Global demand for coal in 2040 will total 3.63 billion tons, a 4% drop from 2020 estimates, according to a market forecast by BP. India's market, however, is expected to roughly double from 2020 levels to 900 million tons. Even when excluding India and China, Asian coal demand is predicted to more than double.

Australian coal is known for its high efficiency, which produces fewer emissions that contribute to global warming, said BHP President Andrew Mackenzie. In addition, demand for Australian coal is strong in Asia due to the country's geographic proximity, which limits shipping costs, and stable politics.

But Australia's rising environmental consciousness could still throw these companies' projects off track.

Indian conglomerate Adani Group decided in 2017 to invest in the proposed Carmichael coal mine, which would be one of the world's largest, in the northeastern state of Queensland. Production is expected to reach over 20 million tons annually but development has not progressed because the Queensland government is not enamored with Adani's conservation plan for an endangered bird.

Australia exported 204 million tons of thermal coal and 178 million tons of coking coal in 2018, right behind Indonesia for No. 1 in the world. Exports are expected to increase slightly through 2020. Japan is the country's largest destination for thermal coal, with the Asian nation buying more than 70% of such coal from Australia.

Should financial institutions turn off the funding spigot for coal development in Australia, local miners will partner with cash-laden companies from emerging nations, according to the Japan Oil, Gas and Metals National Corp.

Supplying emerging nations also poses risks for exporters. China blocked Australian coal imports at five ports last month, Reuters reported. China said the ban was due to stronger inspections, but there is speculation that deteriorating bilateral ties over the last year are to blame.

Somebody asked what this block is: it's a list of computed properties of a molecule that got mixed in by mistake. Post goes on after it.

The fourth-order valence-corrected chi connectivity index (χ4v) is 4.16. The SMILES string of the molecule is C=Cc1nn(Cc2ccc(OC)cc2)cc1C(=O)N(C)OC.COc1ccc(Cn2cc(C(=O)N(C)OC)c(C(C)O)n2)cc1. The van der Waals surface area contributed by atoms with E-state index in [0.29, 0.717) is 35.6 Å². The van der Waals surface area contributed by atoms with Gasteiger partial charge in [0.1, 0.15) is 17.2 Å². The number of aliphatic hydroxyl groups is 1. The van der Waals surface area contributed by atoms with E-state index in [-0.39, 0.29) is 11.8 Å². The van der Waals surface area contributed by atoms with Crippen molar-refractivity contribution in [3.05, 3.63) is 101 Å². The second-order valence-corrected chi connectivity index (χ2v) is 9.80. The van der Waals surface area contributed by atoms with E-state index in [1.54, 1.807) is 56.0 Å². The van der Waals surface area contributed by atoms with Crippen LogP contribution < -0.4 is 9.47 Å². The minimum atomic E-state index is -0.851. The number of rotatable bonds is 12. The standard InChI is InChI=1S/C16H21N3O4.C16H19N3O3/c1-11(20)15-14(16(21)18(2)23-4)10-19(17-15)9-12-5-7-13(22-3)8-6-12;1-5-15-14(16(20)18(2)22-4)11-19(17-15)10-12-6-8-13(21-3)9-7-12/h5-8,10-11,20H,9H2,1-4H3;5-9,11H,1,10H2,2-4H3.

Sponsored Content

About Sponsored Content This content was commissioned by Nikkei's Global Business Bureau.

You have {{numberArticlesLeft}} free article{{numberArticlesLeft-plural}} left this monthThis is your last free article this month

Stay ahead with our exclusives on Asia;
the most dynamic market in the world.

Stay ahead with our exclusives on Asia

Get trusted insights from experts within Asia itself.

Get trusted insights from experts
within Asia itself.

Get Unlimited access

You have {{numberArticlesLeft}} free article{{numberArticlesLeft-plural}} left this month

This is your last free article this month

Stay ahead with our exclusives on Asia; the most
dynamic market in the world
.

Get trusted insights from experts
within Asia itself.

Try 3 months for $9

Offer ends April 19th

Your trial period has expired

You need a subscription to...

  • Read all stories with unlimited access
  • Use our mobile and tablet apps
See all offers and subscribe

Your full access to the Nikkei Asian Review has expired

You need a subscription to:

  • Read all stories with unlimited access
  • Use our mobile and tablet apps
See all offers
NAR on print phone, device, and tablet media